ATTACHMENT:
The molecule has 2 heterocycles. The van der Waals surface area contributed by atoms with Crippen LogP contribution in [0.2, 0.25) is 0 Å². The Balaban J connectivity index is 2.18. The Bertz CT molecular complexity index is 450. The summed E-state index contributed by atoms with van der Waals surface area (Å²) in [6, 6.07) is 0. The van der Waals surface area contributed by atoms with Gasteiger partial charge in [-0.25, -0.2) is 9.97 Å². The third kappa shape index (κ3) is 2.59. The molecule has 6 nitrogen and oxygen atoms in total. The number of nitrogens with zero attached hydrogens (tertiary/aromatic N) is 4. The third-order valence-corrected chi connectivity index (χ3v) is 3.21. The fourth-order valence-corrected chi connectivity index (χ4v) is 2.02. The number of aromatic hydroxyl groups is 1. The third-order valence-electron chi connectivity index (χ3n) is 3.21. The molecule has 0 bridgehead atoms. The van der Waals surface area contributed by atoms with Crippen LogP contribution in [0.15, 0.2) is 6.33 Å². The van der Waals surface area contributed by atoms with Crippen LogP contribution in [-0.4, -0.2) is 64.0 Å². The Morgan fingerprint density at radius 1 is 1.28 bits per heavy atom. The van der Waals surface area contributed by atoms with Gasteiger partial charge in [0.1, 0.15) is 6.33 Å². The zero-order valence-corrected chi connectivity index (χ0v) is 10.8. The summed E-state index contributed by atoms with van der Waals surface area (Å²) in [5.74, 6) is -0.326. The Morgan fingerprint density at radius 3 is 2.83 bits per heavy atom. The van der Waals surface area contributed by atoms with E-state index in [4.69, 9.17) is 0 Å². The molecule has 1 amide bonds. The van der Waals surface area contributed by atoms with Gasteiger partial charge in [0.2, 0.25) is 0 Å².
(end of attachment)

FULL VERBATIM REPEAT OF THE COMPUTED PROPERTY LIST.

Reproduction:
The molecule has 2 heterocycles. The van der Waals surface area contributed by atoms with Crippen LogP contribution in [0.2, 0.25) is 0 Å². The Balaban J connectivity index is 2.18. The Bertz CT molecular complexity index is 450. The summed E-state index contributed by atoms with van der Waals surface area (Å²) in [6, 6.07) is 0. The van der Waals surface area contributed by atoms with Gasteiger partial charge in [-0.25, -0.2) is 9.97 Å². The third kappa shape index (κ3) is 2.59. The molecule has 6 nitrogen and oxygen atoms in total. The number of nitrogens with zero attached hydrogens (tertiary/aromatic N) is 4. The third-order valence-corrected chi connectivity index (χ3v) is 3.21. The fourth-order valence-corrected chi connectivity index (χ4v) is 2.02. The number of aromatic hydroxyl groups is 1. The third-order valence-electron chi connectivity index (χ3n) is 3.21. The molecule has 0 bridgehead atoms. The van der Waals surface area contributed by atoms with Crippen LogP contribution in [0.15, 0.2) is 6.33 Å². The van der Waals surface area contributed by atoms with Crippen LogP contribution in [-0.4, -0.2) is 64.0 Å². The Morgan fingerprint density at radius 1 is 1.28 bits per heavy atom. The van der Waals surface area contributed by atoms with Gasteiger partial charge in [0.1, 0.15) is 6.33 Å². The zero-order valence-corrected chi connectivity index (χ0v) is 10.8. The summed E-state index contributed by atoms with van der Waals surface area (Å²) in [5.74, 6) is -0.326. The Morgan fingerprint density at radius 3 is 2.83 bits per heavy atom. The van der Waals surface area contributed by atoms with E-state index in [4.69, 9.17) is 0 Å². The molecule has 1 amide bonds. The van der Waals surface area contributed by atoms with Gasteiger partial charge in [0.2, 0.25) is 0 Å².